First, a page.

Escaping normal Nebraska from inside Sarpy County

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Posted: Friday, October 18, 2013 12:00 am

Nestled away in southwestern Sarpy County, tucked right beside the Schramm Park State Recreation Area, is a camp many are unaware of despite it’s proximity and wide use.

The Eastern Nebraska 4-H Center on Highway 31 offers people young and old a place to retreat from the everyday life of cities and towns while only being half an hour between two of Nebraska’s largest cities.

“There is a facility within a 30-minute drive of Lincoln and Omaha that you don’t typically see in Nebraska,” Camp Director Jared Parker said.

Parker said the camp, which is run through a collaboration of the Nebraska 4-H Foundation and the University of Nebraska-Lincoln Extension program, offers campers and retreat-goers a variety of activities in a wooded and hilly landscape uncommon in the relatively flat and field-filled landscape.

“It’s a really nice place to experience nature,” he said.

Founded in 1976, Parker said the main purpose of the facility is to serve as a summer camp for children throughout the summer, including serving as the site for such camps as Camp Coholo and Camp Floyd Rogers, which help children with cancer and diabetes.

For campers, the 4-H center offers 10 cabins, three campfire sites, a lodge and an inspiration center — a smaller, open building, which can fit up to 40 people for smaller conferences and groups. Campers can also enjoy a 25-foot inflatable slide, an archery and pellet gun range, canoeing, hiking and fishing in the nearby Schramm Park. Additionally, campers can take on the TRUST ropes course of high and low ropes challenges.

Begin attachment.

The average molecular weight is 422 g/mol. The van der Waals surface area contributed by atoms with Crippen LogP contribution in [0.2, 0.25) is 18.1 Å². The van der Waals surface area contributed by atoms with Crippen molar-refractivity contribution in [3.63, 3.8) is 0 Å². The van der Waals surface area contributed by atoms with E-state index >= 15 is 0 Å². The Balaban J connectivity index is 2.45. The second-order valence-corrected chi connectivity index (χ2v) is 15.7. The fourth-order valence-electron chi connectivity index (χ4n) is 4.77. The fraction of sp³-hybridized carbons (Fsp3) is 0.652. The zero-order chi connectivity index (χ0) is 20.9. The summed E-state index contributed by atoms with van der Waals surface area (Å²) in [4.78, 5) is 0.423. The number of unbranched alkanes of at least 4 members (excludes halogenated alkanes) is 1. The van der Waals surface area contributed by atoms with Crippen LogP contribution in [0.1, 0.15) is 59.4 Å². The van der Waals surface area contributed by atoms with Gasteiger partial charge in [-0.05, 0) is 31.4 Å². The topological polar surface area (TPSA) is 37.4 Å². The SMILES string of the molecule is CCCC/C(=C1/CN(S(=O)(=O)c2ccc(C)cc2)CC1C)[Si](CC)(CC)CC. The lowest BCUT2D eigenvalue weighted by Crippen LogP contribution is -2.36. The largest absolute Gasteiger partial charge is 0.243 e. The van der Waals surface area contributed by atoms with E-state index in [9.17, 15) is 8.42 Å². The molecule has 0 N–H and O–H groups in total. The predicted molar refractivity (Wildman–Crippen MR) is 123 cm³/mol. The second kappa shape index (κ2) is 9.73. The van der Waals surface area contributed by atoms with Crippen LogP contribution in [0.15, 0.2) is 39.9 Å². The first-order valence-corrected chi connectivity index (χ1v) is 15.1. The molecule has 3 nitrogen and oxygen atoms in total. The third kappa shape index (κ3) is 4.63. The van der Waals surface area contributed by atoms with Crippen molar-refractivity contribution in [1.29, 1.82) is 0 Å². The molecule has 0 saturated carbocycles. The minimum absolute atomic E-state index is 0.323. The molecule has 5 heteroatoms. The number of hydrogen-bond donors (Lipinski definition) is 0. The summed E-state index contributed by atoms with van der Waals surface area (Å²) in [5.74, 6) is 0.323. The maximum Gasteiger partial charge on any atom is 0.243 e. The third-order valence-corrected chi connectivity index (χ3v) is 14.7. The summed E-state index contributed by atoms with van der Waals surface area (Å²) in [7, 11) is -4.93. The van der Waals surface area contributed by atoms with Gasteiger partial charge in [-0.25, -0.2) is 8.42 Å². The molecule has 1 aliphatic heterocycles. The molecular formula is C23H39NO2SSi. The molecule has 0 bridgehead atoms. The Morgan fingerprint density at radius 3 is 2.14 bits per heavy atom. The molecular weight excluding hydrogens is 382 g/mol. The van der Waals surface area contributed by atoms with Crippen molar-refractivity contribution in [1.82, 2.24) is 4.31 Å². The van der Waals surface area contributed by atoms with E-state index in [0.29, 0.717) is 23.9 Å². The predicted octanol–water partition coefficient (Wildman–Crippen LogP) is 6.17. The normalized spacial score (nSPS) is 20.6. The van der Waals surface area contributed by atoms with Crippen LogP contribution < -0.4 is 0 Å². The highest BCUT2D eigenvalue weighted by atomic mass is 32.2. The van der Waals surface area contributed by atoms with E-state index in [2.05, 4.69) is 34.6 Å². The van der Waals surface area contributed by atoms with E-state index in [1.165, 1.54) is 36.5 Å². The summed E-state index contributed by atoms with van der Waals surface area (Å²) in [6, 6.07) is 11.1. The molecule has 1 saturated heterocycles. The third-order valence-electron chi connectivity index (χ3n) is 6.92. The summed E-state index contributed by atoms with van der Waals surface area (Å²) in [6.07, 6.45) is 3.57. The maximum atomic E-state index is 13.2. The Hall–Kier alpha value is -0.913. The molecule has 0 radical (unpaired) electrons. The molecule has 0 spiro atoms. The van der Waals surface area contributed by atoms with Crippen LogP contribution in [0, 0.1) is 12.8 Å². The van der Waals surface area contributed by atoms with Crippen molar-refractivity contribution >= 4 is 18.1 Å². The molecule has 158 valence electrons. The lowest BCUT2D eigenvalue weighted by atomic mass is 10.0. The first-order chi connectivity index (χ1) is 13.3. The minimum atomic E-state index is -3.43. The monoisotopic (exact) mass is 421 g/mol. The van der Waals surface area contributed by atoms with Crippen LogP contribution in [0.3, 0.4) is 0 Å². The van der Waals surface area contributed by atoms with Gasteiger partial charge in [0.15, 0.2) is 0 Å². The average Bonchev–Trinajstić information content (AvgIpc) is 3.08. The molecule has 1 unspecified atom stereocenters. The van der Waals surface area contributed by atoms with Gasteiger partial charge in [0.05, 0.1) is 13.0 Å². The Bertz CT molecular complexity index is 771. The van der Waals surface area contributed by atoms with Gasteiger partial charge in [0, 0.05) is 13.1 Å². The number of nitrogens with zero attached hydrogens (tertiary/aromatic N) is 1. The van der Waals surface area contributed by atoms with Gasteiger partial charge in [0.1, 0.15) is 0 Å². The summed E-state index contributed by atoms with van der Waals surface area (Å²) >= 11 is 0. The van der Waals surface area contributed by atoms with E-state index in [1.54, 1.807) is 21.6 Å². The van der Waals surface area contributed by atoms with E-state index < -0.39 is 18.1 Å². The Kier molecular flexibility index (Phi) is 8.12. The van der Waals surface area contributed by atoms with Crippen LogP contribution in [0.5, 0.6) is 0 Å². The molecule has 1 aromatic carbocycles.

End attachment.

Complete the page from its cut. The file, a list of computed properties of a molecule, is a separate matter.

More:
Many of these attractions are also open to school groups.

“During the school year, we have outdoor education,” Parker said.

While not as extensive as camp times, he said school groups will get a general experience with the outdoors through similar activities. The center can also serve as an outdoor classroom as many classes will bring nature curriculum, he added.

Parker said in addition to children, many church, craft, corporate and other groups will use the facilities as a weekend retreat.

“I’d say 75 percent of our weekend groups are crafters or recreational groups,” he said.

Many of these groups, such as quilters, woodworkers and scrapbookers, will rent out the main lodge, which can host up to 250 guests.

He said he feels the center attracts such craft groups as it is centrally located between Lincoln and Omaha, adding the center has a big draw from both areas. In addition, the wooded landscape — complete with an arboretum maintained by the Douglas/Sarpy Counties Master Gardeners — is attractive to creative people.

Other groups will rent out the facility for the weekend, he said, for $55 per person per day, giving them access to the cabins, three meals a day and use of all the camp’s activities.

One of the biggest draws, Parker said, is the Odyssey ropes course — a two-level, eight-obstacle high ropes course for teams of eight to work together to get through. He said corporate groups will use this to work on teamwork skills, as will some sports teams.

“Sports teams will come out to work on their communication skills in a different setting,” he said.

Parker said the day and retreat groups stop the weekend before Thanksgiving, and the camp will shut down for a few months to allow staff to plan and address maintenance issues difficult to address during camping season, such as installing a new roof.

Camping and retreat season generally starts again at the beginning of February, he said.

While some information and campsite photos are available online at, Parker said the best way to schedule a retreat or day trip is by calling 402-332-4496.

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